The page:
Thanks to The Brett Family Foundation, The Community Foundation Serving Boulder County, our donors, supporters, Cottonwood Institute instructors and staff, and the Casa de la Esperanza community for providing the students with this opportunity to enjoy and connect to the beauty of the outdoors!
Click here to check out a slideshow of the adventure.
Click here for Casa de la Esperanza’s report on the adventures. We are all in agreement – Can’t wait for next year!
Written by Kelly Muller. Edited by April Pishna.
This has certainly been one of Colorado’s hottest summers, but that did not deter the Buckley Airforce Base Youth Group from going out to the woods for a weekend of adventure and learning with the Cottonwood Institute. On June 23rd they departed to the Colorado Lions Camp and Conference Center outside of Woodland Park near Colorado Springs to brave the heat and wander the woods.
After setting up camp, the group dove quickly into learning about fire skills and shelter building. Fire became a big topic on this course, as the kids witnessed the beginning of the Waldo Canyon Wildfire. They watched the column of smoke grow and billow, coming face to face with the knowledge that fire can affect anyone, anytime, anywhere. Knowing their location was safe from the fire, the students were eager to learn more about nature and survival.
The afternoon brought on a two hour exploration starting in the ponderosa pine forest and winding down into a ravine to a boggy, willow-filled environment. This became the highlight of the course. The students found some intriguing bones and spent a good deal of time asking questions and speculating as to what had happened, what animal they were looking at, what gender it was, why it died, etc. Nature awareness was also brought into play as the group observed and identified the different plants in the changing environment.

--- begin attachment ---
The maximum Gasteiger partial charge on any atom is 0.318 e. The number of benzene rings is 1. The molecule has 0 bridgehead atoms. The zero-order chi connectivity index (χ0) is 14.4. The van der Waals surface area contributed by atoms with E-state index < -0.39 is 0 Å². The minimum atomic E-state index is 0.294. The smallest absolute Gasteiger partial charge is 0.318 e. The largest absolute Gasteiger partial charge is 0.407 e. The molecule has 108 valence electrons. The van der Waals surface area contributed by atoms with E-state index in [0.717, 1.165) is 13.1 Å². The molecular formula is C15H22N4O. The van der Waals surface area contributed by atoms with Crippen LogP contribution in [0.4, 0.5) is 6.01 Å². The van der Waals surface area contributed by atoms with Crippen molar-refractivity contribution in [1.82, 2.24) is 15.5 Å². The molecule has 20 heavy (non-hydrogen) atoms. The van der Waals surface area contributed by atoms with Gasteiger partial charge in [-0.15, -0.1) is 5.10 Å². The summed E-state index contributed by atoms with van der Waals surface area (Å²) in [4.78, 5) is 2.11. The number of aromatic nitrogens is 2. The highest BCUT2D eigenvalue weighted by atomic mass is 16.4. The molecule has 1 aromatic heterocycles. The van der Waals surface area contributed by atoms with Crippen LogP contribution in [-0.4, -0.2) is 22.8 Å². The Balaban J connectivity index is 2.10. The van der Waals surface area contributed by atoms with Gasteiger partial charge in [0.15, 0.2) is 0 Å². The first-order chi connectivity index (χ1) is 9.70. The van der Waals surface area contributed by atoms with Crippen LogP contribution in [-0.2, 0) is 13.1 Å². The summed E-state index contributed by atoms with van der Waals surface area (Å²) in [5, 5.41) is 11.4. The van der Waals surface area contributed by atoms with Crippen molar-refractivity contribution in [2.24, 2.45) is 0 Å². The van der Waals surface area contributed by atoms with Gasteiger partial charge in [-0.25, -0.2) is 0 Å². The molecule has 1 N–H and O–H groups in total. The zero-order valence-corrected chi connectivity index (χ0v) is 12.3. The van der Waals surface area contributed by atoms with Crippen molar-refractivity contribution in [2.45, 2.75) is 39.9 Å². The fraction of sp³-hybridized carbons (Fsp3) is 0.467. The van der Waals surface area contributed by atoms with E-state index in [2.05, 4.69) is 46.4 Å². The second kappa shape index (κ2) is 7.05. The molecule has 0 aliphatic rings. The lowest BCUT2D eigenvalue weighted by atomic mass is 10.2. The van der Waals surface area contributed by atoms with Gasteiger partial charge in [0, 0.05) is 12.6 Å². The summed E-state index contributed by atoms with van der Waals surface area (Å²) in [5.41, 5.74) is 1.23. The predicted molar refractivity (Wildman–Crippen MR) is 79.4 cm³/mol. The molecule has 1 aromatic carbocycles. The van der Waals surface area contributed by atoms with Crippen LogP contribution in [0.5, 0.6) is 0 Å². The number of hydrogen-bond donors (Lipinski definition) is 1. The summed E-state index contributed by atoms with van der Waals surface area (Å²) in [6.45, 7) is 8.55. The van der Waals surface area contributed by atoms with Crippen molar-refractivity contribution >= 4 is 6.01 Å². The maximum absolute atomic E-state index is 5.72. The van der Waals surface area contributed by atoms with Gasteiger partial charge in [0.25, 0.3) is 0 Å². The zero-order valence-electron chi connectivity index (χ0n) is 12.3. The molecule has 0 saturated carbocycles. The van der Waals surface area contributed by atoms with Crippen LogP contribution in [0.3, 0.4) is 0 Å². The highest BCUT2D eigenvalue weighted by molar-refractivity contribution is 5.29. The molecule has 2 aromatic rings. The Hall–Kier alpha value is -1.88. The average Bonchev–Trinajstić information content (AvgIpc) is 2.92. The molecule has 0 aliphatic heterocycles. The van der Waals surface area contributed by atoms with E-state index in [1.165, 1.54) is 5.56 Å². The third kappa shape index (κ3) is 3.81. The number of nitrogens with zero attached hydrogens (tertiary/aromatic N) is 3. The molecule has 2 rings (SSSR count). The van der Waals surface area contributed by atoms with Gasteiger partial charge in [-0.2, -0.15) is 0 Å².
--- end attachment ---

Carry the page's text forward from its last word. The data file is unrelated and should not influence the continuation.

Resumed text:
To wind down the weekend’s events, each group member shared a story, leading into unique and interesting conversations, including a discussion on what it means to connect to nature. Although the course was short, the adventures, lessons, and friendships built will last forever. What more can you ask for?
We are very thankful to all of the donors and supporters who made this course possible for these military youth, especially the Markham Vineyard’s Mark of Distinction Program, which helped fund this project. But don’t take our word for it, check out this short thank you video from our students:
Written by Kelly Muller. Edited by April Pishna.
Eight months ago, Cottonwood Institute embarked on a new journey, Mini CAP, with a group of sophomores from FAST Tracks, a dropout prevention program at Lakewood High School. Mini CAP is a spin off of our core curriculum at New Vista High School in Boulder, the Community Adventure Program. We took our CAP curriculum and revamped it into a mini curriculum to include all of our core components including a student led action project and outdoor skills. By doing this we are able to connect more kids to the outdoors empowering them to discover their reason for caring about the environment. Students met twice a week during the 2011/2012 school year with a Cottonwood Institute instructor and embarked on many adventures throughout the year.